Tuesday, June 28, 2016

Television Writing

What do you really know about television writing?  I've noticed that people have a huge imagination about how to get into TV writing.  I've also seen people in Hollywood speak at seminars, pitch fests, etc. and give pretty bad advice about this.

I am constantly asked by new writers how they should sell their pilots. New writers also expect to write for TV series while living outside of Los Angeles.  WHAT ARE YOU THINKING?????

The people that tell you that either of the above are fine and that you can sell your new series pilot ideas in Hollywood are out and out wrong.

If you want to write for television series or even for movies and mini-series for television you absolutely must live in Los Angeles.  It won't even work if you live in Sacramento, San Francisco or Fresno.  You have to be here!  This is where your office would be.  This is where all of your meetings will occur.  This is where you will need to meet, pitch to and learn from television professionals.  They need to know who you are.  They need to know you can come to a last minute meeting.  They need to know if you might be one of those people who are perpetually late.  They need to know that you can deliver on time and with quality work.

The ammunition you will need is 3-6 spec TV scripts.  They must all be either comedies, drama.
family or sci-fi shows.  Take the writing classes in Los Angeles, because this is where the teachers are more likely to know what they are talking about.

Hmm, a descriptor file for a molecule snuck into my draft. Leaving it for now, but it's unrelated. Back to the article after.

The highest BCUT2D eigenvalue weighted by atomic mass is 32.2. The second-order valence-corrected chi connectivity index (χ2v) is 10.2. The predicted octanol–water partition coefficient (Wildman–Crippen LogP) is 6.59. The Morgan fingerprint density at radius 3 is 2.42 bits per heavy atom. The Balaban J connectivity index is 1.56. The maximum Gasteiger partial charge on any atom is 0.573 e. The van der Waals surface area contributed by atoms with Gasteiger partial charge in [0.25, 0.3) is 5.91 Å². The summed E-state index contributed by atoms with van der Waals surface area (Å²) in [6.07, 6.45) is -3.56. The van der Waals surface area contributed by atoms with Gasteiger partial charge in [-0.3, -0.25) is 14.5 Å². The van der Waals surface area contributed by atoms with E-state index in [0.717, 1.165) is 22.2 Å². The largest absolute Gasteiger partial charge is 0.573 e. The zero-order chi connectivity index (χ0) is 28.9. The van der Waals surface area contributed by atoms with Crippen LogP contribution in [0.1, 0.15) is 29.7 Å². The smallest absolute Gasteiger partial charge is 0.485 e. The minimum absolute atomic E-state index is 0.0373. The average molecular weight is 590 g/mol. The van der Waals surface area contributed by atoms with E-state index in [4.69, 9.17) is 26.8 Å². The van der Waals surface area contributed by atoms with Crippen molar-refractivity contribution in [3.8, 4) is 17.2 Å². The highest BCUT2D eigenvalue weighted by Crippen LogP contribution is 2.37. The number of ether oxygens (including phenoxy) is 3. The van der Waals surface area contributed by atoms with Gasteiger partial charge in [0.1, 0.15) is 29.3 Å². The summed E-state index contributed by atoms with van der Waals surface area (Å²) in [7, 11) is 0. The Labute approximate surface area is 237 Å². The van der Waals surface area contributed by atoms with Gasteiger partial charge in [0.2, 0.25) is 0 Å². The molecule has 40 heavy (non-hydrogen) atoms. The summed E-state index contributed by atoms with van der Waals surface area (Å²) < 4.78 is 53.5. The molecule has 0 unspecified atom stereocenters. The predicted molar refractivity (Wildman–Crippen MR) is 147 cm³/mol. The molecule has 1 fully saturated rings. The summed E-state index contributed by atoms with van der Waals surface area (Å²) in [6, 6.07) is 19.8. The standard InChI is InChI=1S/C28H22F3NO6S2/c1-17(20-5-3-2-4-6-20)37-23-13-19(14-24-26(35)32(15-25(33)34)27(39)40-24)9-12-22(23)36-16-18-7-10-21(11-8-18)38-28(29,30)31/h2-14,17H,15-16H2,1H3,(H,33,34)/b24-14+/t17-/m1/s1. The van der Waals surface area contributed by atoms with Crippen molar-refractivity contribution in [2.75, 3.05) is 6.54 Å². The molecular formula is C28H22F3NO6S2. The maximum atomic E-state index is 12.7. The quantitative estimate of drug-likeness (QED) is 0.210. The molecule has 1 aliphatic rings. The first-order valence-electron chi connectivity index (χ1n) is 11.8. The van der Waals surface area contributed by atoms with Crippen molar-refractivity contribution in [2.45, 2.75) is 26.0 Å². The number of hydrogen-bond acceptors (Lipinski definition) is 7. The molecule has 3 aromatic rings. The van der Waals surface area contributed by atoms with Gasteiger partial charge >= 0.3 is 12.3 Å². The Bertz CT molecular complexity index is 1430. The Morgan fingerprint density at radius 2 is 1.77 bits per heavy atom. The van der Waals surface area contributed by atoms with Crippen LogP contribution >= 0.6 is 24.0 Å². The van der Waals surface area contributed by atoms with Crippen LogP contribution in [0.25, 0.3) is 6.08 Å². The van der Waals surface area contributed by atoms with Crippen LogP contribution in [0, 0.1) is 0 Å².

Television is a fabulous medium.  It's constantly in need of fresh ideas, new writers and new episodes to be written quickly.  There's plenty of room for you if you are really good, can think on your feet and love the business.

If you want to know more, please send me your questions or set up a conference call with me.


I have a new class starting on August 18th, via the Screenwriters University, titled:



  1. Hi Michele,
    I live in NYC and was in LA. I have a pilot I've written and was going to pay a consultant about rewriting and then trying to get it optioned. If it's the only pilot I have, is it a waste of my time to pay a consultant at this point?

  2. Hi Dugan:

    I have to ask a question to answer your question.
    What other TV writing have you done? Did you work in TV when you lived in L.A.?

  3. No I didn't work in TV. I had a produced screenplay that was reviewed by the NY Times and then wrote several other screenplays and this pilot which haven't sold. The whole lit division I was rep'd by was let go a couple years ago and I haven't been rep'd since.

  4. My suggestion is that you should concentrate on your screenwriting career. It would be almost impossible to get a pilot produced without a great TV series background and while living in NY. Let me know if I can help via my consulting services on your film scripts. (www.michelewallerstein110.vpweb.com)

  5. I was thinking of taking the Breaking into Hollywood class you'll be teaching soon at Screenwriter U

  6. That's wonderful. I know you'll get a lot out of it. I demystify so much of the difficulties new writers have about getting agents, having the right material, dealing with people in Hollywood, and more. Let me know if you do sign up.